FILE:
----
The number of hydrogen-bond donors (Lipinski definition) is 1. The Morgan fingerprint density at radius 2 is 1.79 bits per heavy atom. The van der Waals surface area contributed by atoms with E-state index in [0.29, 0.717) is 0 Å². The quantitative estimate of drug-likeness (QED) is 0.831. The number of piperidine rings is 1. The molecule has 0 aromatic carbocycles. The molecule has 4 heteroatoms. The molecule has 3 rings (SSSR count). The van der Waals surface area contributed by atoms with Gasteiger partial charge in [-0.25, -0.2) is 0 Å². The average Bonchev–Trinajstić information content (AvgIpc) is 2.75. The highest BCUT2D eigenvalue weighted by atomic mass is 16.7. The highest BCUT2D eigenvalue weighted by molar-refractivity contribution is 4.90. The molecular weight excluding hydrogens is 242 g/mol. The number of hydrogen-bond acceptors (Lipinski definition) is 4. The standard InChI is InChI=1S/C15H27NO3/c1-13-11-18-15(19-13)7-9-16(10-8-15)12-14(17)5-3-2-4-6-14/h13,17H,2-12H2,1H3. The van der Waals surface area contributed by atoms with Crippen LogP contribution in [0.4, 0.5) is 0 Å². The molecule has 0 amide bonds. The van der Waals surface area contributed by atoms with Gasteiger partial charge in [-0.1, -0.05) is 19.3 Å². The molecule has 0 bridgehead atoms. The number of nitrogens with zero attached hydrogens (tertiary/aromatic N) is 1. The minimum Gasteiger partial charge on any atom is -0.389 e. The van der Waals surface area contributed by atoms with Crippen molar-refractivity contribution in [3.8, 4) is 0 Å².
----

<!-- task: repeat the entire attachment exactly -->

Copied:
The number of hydrogen-bond donors (Lipinski definition) is 1. The Morgan fingerprint density at radius 2 is 1.79 bits per heavy atom. The van der Waals surface area contributed by atoms with E-state index in [0.29, 0.717) is 0 Å². The quantitative estimate of drug-likeness (QED) is 0.831. The number of piperidine rings is 1. The molecule has 0 aromatic carbocycles. The molecule has 4 heteroatoms. The molecule has 3 rings (SSSR count). The van der Waals surface area contributed by atoms with Gasteiger partial charge in [-0.25, -0.2) is 0 Å². The average Bonchev–Trinajstić information content (AvgIpc) is 2.75. The highest BCUT2D eigenvalue weighted by atomic mass is 16.7. The highest BCUT2D eigenvalue weighted by molar-refractivity contribution is 4.90. The molecular weight excluding hydrogens is 242 g/mol. The number of hydrogen-bond acceptors (Lipinski definition) is 4. The standard InChI is InChI=1S/C15H27NO3/c1-13-11-18-15(19-13)7-9-16(10-8-15)12-14(17)5-3-2-4-6-14/h13,17H,2-12H2,1H3. The van der Waals surface area contributed by atoms with Crippen LogP contribution in [0.4, 0.5) is 0 Å². The molecule has 0 amide bonds. The van der Waals surface area contributed by atoms with Gasteiger partial charge in [-0.1, -0.05) is 19.3 Å². The molecule has 0 bridgehead atoms. The number of nitrogens with zero attached hydrogens (tertiary/aromatic N) is 1. The minimum Gasteiger partial charge on any atom is -0.389 e. The van der Waals surface area contributed by atoms with Crippen molar-refractivity contribution in [3.8, 4) is 0 Å².